Steve Horwitz has a great comment on this post, and I would restrict my response to that thread, except there are two really important points I want to make - which I think merits a new post. First, he agrees the burden of proof is on free bankers. On the institutional robustness point, I think this is definitely right, simply because they've proven less robust. I take more issue with his second and third point. He writes:
"...the increased role played by government in money production, whether in the form of NBS type regulation or true central banks, were the result not of failures of free banking but of rent-seeking by private interests and/or the desire of government actors to have access to revenue through money creation. I'm quite confident that the cases where pretty free systems became central banks fit this pattern."
This is an odd point to raise, I think. if you're vulnerable to rent-seeking in this way it means you're not a very robust institution! Communists often complain that totalitarian-minded rent-seekers spoiled the worker's paradise. We usually don't take this to be a good argument supporting the institutional robustness of Communism! If you need angels to get a system of free-banking to work, then you're out of luck - because men aren't angels.
Next Steve writes that free bankers should:
"Do what White, Selgin, and Lastrapes have done and demonstrate that generally accepted macro outcomes have been worse under central banking than more free systems. Again, I think a real preponderance of the evidence is on the side of free banking here."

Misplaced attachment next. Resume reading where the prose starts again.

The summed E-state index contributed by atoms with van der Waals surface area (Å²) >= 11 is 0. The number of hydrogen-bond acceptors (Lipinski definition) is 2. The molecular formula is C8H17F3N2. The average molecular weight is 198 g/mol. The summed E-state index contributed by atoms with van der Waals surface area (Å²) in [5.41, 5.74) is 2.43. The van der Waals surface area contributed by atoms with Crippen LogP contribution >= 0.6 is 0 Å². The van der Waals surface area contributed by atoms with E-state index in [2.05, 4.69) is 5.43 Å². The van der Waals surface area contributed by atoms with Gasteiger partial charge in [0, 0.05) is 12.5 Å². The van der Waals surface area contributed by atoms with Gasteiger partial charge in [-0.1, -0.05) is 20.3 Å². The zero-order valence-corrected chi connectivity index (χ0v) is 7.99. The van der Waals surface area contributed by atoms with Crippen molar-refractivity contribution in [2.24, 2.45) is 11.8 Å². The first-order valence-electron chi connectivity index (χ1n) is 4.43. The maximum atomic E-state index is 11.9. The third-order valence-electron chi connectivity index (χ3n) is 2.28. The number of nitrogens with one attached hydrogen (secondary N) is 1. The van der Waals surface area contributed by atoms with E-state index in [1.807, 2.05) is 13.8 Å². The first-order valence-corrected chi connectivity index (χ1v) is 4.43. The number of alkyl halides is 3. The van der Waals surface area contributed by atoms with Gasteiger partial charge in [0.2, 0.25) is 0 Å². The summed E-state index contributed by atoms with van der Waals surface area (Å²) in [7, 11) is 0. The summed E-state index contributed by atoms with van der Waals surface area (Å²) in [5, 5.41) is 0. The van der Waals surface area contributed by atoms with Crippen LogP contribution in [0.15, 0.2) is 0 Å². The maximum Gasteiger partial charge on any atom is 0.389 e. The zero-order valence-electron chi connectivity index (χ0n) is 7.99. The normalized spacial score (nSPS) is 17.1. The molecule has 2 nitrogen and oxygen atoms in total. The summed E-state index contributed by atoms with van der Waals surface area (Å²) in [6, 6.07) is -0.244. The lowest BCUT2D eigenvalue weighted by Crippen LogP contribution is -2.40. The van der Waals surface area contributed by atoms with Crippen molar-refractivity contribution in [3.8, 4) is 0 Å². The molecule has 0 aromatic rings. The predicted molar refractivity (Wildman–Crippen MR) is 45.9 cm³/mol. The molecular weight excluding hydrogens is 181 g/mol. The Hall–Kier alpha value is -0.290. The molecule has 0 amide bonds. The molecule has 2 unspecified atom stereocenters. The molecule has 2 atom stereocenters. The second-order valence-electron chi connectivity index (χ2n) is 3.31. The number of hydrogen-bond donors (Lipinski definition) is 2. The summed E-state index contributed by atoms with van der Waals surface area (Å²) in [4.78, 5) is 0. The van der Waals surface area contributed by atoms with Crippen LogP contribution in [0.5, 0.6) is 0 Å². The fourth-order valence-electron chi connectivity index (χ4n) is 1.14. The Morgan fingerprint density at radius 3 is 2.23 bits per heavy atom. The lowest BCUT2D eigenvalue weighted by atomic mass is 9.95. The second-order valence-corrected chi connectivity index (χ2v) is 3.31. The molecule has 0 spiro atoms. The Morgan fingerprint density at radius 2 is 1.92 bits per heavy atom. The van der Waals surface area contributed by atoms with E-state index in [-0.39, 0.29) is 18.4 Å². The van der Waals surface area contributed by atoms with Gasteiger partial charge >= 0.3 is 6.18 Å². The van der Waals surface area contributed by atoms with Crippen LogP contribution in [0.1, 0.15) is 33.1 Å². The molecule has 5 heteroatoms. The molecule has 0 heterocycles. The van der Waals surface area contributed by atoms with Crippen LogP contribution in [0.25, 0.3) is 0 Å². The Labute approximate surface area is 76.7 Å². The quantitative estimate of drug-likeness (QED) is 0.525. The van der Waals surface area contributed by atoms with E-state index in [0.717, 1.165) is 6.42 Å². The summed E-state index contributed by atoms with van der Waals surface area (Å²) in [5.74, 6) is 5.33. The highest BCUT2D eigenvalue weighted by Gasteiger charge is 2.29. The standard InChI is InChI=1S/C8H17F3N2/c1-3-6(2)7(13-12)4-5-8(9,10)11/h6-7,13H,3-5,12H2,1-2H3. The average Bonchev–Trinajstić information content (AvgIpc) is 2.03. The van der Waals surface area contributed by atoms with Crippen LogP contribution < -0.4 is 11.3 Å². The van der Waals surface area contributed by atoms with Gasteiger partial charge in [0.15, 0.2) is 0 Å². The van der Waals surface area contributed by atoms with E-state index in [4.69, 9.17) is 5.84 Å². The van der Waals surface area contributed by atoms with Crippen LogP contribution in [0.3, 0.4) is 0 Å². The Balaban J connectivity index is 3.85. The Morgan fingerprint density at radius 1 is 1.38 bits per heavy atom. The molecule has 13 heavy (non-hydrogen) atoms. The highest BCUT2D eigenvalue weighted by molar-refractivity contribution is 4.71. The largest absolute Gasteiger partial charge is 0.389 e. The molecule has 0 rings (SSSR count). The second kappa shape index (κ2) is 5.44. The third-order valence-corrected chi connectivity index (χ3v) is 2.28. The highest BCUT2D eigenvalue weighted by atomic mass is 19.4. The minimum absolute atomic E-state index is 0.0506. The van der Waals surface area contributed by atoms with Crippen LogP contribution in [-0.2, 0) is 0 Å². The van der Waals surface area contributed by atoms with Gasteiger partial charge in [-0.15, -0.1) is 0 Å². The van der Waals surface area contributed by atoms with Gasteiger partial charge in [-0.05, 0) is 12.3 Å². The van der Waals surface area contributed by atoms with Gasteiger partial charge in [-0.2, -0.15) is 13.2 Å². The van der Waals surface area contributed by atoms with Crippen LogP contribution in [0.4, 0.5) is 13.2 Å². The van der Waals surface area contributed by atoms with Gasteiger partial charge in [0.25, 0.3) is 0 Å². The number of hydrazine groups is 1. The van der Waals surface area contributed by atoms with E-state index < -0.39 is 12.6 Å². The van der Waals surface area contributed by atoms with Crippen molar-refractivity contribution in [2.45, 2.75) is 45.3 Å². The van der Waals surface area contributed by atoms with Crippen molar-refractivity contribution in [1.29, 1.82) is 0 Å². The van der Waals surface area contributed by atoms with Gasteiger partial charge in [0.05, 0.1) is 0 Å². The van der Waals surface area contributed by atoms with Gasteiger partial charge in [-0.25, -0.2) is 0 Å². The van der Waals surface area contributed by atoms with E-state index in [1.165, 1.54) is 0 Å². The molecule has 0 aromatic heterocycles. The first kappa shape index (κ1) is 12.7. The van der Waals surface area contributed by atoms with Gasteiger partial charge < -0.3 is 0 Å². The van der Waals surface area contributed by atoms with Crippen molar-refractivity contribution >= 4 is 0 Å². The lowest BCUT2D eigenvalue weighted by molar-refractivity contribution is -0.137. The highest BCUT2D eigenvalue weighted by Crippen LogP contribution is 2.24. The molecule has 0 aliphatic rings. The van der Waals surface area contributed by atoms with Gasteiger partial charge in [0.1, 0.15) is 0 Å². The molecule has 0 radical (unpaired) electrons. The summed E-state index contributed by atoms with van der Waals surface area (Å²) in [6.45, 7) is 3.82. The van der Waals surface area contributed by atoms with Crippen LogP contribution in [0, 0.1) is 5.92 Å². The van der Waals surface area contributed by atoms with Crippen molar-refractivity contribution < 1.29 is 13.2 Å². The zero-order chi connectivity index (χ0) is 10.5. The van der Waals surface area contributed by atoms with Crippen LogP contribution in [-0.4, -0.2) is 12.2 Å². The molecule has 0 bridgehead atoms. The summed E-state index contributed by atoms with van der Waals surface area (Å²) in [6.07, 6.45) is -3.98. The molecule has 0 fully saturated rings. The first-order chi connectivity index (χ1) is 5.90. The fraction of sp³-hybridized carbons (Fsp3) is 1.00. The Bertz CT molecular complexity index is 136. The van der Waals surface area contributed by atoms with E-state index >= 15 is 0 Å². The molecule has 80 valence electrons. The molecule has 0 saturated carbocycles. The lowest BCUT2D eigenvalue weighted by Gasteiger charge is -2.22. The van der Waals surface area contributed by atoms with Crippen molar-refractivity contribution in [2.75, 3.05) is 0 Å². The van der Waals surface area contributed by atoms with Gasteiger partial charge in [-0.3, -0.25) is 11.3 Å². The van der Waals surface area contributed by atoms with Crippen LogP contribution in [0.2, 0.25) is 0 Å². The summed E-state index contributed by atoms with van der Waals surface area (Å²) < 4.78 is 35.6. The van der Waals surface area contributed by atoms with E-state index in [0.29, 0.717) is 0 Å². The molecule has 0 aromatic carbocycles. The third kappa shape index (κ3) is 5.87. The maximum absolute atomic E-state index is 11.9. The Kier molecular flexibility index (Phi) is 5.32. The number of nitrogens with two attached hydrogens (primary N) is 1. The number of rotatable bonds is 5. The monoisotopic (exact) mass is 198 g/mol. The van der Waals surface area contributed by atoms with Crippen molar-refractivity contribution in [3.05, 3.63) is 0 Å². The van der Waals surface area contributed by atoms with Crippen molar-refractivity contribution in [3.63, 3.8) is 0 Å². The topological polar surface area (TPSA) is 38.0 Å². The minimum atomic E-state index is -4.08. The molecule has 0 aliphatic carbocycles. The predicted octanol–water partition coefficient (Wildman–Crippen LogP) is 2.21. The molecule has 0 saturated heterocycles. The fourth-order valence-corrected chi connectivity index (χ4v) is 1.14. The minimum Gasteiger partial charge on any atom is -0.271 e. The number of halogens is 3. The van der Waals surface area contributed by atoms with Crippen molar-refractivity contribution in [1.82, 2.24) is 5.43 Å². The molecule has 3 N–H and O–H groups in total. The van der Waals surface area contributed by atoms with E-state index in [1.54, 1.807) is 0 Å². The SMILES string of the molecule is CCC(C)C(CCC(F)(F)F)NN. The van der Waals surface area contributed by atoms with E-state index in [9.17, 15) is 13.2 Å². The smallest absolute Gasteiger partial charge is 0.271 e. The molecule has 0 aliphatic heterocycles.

White, Selgin, and Lastrapes do have an interesting paper, but coming from the world of labor market program evaluation it's always been hard for me to know what to make of it. It's essentially a pre-post test, which would never get any creedance elsewhere. What you really want is some way to identify the counter-factual, because there are lots of reasons to believe that the twentieth century was very different from the nineteenth century, and had different requirements of its monetary and financial system.
One solution I've noodled over before is reproducing the White, Selgin, and Lastrapes analysis but with Great Britain as a paired economy in a difference-in-differences analysis, a common approach in labor economics and virtually the only viable counterfactual I can think of for the sort of policy analysis they're attempting. Details on difference-in-differences estimators can be found here. The idea is that Britain had a central bank through this whole period, so if you difference out the difference between the British economy post-1913 and the British economy pre-1913, you can identify the impact of the Fed. Maybe. It's still a dicey proposition.